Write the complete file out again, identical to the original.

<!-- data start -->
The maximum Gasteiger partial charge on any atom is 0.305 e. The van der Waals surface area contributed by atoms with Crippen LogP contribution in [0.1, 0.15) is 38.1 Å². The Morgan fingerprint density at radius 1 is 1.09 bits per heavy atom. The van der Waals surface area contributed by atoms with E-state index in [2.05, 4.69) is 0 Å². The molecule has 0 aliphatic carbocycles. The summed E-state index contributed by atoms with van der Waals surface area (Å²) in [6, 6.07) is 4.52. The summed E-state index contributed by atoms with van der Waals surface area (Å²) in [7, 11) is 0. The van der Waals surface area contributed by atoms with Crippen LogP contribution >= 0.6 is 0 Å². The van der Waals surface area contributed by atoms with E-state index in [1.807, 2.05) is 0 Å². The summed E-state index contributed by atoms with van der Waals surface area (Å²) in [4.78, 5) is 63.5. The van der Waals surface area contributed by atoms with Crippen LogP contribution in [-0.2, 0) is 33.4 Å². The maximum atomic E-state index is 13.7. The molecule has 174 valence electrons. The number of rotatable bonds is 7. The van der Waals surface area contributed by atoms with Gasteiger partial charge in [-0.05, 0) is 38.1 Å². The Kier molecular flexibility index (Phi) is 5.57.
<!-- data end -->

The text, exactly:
The maximum Gasteiger partial charge on any atom is 0.305 e. The van der Waals surface area contributed by atoms with Crippen LogP contribution in [0.1, 0.15) is 38.1 Å². The Morgan fingerprint density at radius 1 is 1.09 bits per heavy atom. The van der Waals surface area contributed by atoms with E-state index in [2.05, 4.69) is 0 Å². The molecule has 0 aliphatic carbocycles. The summed E-state index contributed by atoms with van der Waals surface area (Å²) in [6, 6.07) is 4.52. The summed E-state index contributed by atoms with van der Waals surface area (Å²) in [7, 11) is 0. The van der Waals surface area contributed by atoms with Crippen LogP contribution >= 0.6 is 0 Å². The van der Waals surface area contributed by atoms with E-state index in [1.807, 2.05) is 0 Å². The summed E-state index contributed by atoms with van der Waals surface area (Å²) in [4.78, 5) is 63.5. The van der Waals surface area contributed by atoms with Crippen LogP contribution in [-0.2, 0) is 33.4 Å². The maximum atomic E-state index is 13.7. The molecule has 174 valence electrons. The number of rotatable bonds is 7. The van der Waals surface area contributed by atoms with Gasteiger partial charge in [-0.05, 0) is 38.1 Å². The Kier molecular flexibility index (Phi) is 5.57.